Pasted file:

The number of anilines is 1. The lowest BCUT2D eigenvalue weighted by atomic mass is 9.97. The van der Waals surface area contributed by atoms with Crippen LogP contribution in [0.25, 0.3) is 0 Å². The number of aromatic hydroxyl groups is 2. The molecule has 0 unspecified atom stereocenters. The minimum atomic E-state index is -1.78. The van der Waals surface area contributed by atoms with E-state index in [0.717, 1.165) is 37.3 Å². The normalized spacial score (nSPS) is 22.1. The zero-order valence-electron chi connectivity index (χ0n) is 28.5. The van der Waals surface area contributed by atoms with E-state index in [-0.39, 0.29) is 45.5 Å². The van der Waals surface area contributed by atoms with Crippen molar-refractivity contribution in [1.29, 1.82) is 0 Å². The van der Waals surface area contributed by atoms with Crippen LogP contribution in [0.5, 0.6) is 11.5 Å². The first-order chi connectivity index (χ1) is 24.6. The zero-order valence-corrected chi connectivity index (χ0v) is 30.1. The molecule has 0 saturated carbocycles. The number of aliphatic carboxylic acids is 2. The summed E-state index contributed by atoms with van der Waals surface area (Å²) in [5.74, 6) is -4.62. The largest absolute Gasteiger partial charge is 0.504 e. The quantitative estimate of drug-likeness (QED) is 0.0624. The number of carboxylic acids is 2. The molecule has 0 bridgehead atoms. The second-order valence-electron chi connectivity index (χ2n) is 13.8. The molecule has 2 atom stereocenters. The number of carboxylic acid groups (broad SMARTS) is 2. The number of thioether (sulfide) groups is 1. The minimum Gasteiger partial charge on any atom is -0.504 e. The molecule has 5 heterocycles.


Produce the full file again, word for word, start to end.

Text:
The number of anilines is 1. The lowest BCUT2D eigenvalue weighted by atomic mass is 9.97. The van der Waals surface area contributed by atoms with Crippen LogP contribution in [0.25, 0.3) is 0 Å². The number of aromatic hydroxyl groups is 2. The molecule has 0 unspecified atom stereocenters. The minimum atomic E-state index is -1.78. The van der Waals surface area contributed by atoms with E-state index in [0.717, 1.165) is 37.3 Å². The normalized spacial score (nSPS) is 22.1. The zero-order valence-electron chi connectivity index (χ0n) is 28.5. The van der Waals surface area contributed by atoms with E-state index in [-0.39, 0.29) is 45.5 Å². The van der Waals surface area contributed by atoms with Crippen molar-refractivity contribution in [1.29, 1.82) is 0 Å². The van der Waals surface area contributed by atoms with Crippen LogP contribution in [0.5, 0.6) is 11.5 Å². The first-order chi connectivity index (χ1) is 24.6. The zero-order valence-corrected chi connectivity index (χ0v) is 30.1. The molecule has 0 saturated carbocycles. The number of aliphatic carboxylic acids is 2. The summed E-state index contributed by atoms with van der Waals surface area (Å²) in [5.74, 6) is -4.62. The largest absolute Gasteiger partial charge is 0.504 e. The quantitative estimate of drug-likeness (QED) is 0.0624. The number of carboxylic acids is 2. The molecule has 0 bridgehead atoms. The second-order valence-electron chi connectivity index (χ2n) is 13.8. The molecule has 2 atom stereocenters. The number of carboxylic acid groups (broad SMARTS) is 2. The number of thioether (sulfide) groups is 1. The minimum Gasteiger partial charge on any atom is -0.504 e. The molecule has 5 heterocycles.